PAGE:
United States District Court, E.D. Washington
TINA M. CAMPBELL, Plaintiff,
CAROLYN W. COLVIN, Defendant.
ORDER GRANTING DEFENDANT'S MOTION FOR SUMMARY
JUDGMENT AND DENYING PLAINTIFF'S MOTION FOR SUMMARY
VAN SICKLE SENIOR UNITED STATES DISTRICT JUDGE
THE COURT are the parties' cross motions for summary
judgment. ECF Nos. 16 and 17. This matter was submitted for
consideration without oral argument. The plaintiff is
represented by Attorney Joseph M. Linehan. The defendant is
represented by Special Assistant United States Attorney Leisa
A. Wolf. The Court has reviewed the administrative record and
the parties' completed briefing and is fully informed.
For the reasons discussed below, the court
GRANTS Defendant's Motion for Summary
Judgment, ECF No. 17, and DENIES
Plaintiff's Motion for Summary Judgment, ECF No. 16.
Tina M. Campbell protectively filed for disability insurance
benefits on January 15, 2013. Tr. 175-83. Plaintiff alleged
an onset date of June 1, 2009. Tr. 177. Benefits were denied
initially (Tr. 118-20) and upon reconsideration (Tr. 122-27).
Plaintiff requested a hearing before an administrative law
judge (“ALJ”), which was held before ALJ Jesse K.
Shumway on April 3, 2015. Tr. 44-92. Plaintiff was
represented by counsel and testified at the hearing.
Id. Medical expert Arvin J. Klein, M.D. also
testified. Tr. 53-65. The ALJ denied benefits (Tr. 17-37) and
the Appeals Council denied review. Tr. 1. The matter is now
before this court pursuant to 42 U.S.C. § 405(g).
facts of the case are set forth in the administrative hearing
and transcripts, the ALJ's decision, and the briefs of
Plaintiff and the Commissioner, and will therefore only the
most pertinent facts are summarized here.
Campbell (“Plaintiff”) was 39 years old at the
time of the first hearing. Tr. 72. Plaintiff graduated from
high school and then received her AA in medical office
administration from Interface College. Tr. 73. At the time of
the hearing, Plaintiff lived with her husband, who was a
truck driver, and their two children aged six and eleven. Tr.
71-72. Plaintiff's work history includes insurance clerk,
certified nurse assistant, sewing machine operator,
administrative clerk, specimen processor, and billing clerk.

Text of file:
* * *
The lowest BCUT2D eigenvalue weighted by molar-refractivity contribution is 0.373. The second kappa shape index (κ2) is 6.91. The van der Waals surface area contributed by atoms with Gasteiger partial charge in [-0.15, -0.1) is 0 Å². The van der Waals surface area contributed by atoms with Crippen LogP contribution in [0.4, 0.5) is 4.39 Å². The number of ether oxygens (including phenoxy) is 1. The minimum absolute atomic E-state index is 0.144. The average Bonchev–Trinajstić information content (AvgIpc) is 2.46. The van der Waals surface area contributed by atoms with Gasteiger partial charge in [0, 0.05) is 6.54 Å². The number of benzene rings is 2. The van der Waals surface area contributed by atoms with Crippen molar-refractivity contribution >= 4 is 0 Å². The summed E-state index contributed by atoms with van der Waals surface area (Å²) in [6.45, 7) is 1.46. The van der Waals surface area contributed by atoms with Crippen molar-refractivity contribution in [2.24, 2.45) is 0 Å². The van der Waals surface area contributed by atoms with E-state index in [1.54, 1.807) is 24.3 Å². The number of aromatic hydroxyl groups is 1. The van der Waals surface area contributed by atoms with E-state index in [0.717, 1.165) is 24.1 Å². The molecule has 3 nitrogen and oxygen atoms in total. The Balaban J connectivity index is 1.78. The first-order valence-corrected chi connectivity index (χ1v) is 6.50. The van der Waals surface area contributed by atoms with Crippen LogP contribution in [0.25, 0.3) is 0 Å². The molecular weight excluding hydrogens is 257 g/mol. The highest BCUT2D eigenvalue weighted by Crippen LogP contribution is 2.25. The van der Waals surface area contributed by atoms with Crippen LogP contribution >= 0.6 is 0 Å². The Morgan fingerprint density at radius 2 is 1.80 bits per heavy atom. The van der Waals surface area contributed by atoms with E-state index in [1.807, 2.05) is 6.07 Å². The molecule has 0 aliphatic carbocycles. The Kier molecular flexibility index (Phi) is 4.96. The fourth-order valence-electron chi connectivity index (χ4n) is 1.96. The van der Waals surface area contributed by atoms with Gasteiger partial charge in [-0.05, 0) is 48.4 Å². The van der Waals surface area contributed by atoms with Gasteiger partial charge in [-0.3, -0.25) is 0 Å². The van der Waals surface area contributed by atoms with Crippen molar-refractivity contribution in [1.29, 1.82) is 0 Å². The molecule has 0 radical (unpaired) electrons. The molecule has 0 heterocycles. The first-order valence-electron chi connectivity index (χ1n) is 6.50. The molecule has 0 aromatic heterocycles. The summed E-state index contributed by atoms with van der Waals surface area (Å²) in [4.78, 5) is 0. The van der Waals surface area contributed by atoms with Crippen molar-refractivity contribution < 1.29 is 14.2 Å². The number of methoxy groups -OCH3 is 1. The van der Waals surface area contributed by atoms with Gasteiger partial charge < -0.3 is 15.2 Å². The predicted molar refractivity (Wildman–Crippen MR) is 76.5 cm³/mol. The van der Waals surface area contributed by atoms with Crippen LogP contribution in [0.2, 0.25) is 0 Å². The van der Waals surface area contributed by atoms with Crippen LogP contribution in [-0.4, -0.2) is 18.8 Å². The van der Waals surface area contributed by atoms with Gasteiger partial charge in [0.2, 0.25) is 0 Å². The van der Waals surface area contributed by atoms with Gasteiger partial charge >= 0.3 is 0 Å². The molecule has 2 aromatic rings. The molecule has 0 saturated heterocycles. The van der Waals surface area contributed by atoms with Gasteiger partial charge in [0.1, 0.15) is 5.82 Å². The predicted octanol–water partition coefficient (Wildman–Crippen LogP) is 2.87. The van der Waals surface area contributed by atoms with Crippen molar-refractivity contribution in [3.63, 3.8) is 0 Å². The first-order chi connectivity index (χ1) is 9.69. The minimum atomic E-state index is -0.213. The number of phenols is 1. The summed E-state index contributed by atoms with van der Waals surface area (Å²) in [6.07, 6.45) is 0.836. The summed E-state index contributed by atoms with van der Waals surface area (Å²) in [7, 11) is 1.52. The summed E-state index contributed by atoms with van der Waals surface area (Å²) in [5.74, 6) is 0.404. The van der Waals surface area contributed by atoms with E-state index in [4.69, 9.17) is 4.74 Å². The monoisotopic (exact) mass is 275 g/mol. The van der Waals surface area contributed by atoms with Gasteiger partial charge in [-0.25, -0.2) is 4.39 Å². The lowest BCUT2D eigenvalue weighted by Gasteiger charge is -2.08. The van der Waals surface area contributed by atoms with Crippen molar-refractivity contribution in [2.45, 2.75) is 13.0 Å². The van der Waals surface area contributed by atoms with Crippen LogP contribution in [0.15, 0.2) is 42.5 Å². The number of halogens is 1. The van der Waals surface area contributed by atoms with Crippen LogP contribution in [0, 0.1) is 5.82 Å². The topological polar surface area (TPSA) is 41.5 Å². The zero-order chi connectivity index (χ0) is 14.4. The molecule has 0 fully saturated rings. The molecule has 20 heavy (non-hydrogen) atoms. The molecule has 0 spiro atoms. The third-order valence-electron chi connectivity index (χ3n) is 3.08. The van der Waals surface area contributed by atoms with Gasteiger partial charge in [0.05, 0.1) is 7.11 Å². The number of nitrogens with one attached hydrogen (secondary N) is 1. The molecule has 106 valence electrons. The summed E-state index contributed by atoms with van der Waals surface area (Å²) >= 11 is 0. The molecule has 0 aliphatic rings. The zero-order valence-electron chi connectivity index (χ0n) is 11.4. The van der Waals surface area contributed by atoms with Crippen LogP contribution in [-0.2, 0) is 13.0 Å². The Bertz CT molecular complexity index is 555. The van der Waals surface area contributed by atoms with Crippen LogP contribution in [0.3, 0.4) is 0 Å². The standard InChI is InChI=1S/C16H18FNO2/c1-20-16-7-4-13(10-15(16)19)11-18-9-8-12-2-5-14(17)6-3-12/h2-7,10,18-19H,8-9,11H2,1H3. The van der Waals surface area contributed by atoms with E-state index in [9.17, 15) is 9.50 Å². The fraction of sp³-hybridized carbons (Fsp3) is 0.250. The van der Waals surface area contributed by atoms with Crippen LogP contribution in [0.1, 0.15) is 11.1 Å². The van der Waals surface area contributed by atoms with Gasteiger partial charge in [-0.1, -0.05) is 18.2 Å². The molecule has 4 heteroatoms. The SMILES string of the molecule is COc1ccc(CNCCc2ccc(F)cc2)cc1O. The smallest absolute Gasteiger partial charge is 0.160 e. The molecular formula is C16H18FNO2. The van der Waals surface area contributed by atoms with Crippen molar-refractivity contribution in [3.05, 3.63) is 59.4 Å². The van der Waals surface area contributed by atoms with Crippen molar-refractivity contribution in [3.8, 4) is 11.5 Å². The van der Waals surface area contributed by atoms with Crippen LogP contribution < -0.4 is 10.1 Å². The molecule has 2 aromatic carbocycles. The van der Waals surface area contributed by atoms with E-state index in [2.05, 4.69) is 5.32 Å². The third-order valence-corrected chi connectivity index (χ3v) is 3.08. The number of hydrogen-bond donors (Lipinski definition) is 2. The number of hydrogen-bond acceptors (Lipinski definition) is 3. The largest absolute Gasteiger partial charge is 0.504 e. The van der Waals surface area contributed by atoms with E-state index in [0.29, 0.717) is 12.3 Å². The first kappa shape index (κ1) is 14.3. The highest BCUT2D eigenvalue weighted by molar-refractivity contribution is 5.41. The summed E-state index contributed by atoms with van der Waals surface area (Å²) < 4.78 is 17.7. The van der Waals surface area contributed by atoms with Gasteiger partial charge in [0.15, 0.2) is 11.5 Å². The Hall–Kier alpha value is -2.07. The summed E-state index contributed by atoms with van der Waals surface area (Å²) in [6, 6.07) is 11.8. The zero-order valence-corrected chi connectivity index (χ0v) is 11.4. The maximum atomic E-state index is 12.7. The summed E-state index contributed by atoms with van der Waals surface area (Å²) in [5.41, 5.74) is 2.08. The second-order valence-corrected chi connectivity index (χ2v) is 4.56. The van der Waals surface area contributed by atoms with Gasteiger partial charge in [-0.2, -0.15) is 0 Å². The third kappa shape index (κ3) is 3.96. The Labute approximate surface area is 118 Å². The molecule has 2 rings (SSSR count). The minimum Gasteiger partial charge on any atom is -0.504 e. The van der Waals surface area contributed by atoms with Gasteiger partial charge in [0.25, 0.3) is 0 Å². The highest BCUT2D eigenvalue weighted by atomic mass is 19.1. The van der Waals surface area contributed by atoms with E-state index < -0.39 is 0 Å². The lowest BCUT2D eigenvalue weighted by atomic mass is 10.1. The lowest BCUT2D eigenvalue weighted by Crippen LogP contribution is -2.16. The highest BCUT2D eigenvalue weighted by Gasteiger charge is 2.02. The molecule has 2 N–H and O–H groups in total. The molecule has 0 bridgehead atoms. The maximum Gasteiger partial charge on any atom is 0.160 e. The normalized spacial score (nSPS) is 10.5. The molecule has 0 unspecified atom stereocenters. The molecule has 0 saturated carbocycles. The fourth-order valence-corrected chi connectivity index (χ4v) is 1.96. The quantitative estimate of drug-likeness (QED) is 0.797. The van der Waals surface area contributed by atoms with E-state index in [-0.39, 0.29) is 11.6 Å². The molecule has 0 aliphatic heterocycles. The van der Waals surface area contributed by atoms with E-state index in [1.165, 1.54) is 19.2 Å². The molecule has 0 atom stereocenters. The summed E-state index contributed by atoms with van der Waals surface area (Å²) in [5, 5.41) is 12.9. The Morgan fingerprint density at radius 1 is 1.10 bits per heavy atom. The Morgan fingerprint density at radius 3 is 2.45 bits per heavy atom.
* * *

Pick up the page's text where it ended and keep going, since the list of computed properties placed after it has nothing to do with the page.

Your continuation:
Tr. 65-71, 82-83. Plaintiff testified that she was
5'10” tall and weighed 367 pounds at the time of
the hearing in April 2015; and in March 2015 the record
indicates she weighed 370 pounds and had a body mass index of
53.13. Tr. 72, 534-35.
testified that she stopped working in January 2009 due to
anemia during her pregnancy; and deep vein thrombosis and
pulmonary embolism after her son was born. Tr. 73-74. She
further reported that the “main symptom” that
prevents her from working is “constant” swelling
in her right leg and foot, which causes pain and makes
standing, sitting, and walking a “challenge.” Tr.
74. Plaintiff testified that she spends “the majority
of the day” lying down, due to the swelling; and she
estimated that in an eight-hour work day she would need to be
lying down, with her leg elevated up on a pillow, for
“at least six, seven hours.” Tr. 75-76. She can
stand for 20 minutes at the most before needing to sit down;
walk for 30 to 45 minutes, maybe an hour at the longest; and
sit for 30 minutes to an hour before she needs to lie down
and elevate her leg. Tr. 75-76, 79. She does grocery shopping
while holding the cart; and struggles to do laundry because
she has to climb stairs. Tr. 77-78. Plaintiff testified that
she takes care of her six year old son by herself, except
when he is in preschool a few hours a week. Tr. 79-80. When
she was sick right after her son was born in 2009, her family
helped take care of her son, but at the time of the hearing
her family helped take care of her kids and housework an
average of four or five hours a week. Tr. 80-81. Plaintiff
alleges disability due to Graves disease, intestinal issues,
hair loss, knee injury, blood clots, coagulation disorder,
knee, obesity, back, asthma, depression, migraines, neck,
hip, fatty liver, and restless leg syndrome. See Tr.
district court's review of a final decision of the
Commissioner of Social Security is governed by 42 U.S.C.
§ 405(g). The scope of review under § 405(g) is
limited; the Commissioner's decision will be disturbed
“only if it is not supported by substantial evidence or
is based on legal error.” Hill v. Astrue, 698
F.3d 1153, 1158 (9th Cir. 2012). “Substantial
evidence” means “relevant evidence that a
reasonable mind might accept as adequate to support a
conclusion.” Id. at 1159 (quotation and
citation omitted). Stated differently, substantial evidence
equates to “more than a mere scintilla[, ] but less
than a preponderance.” Id. (quotation and
citation omitted). In determining whether the standard has
been satisfied, a reviewing court must consider the entire
record as a whole rather than searching for supporting
evidence in isolation. Id.
reviewing a denial of benefits, a district court may not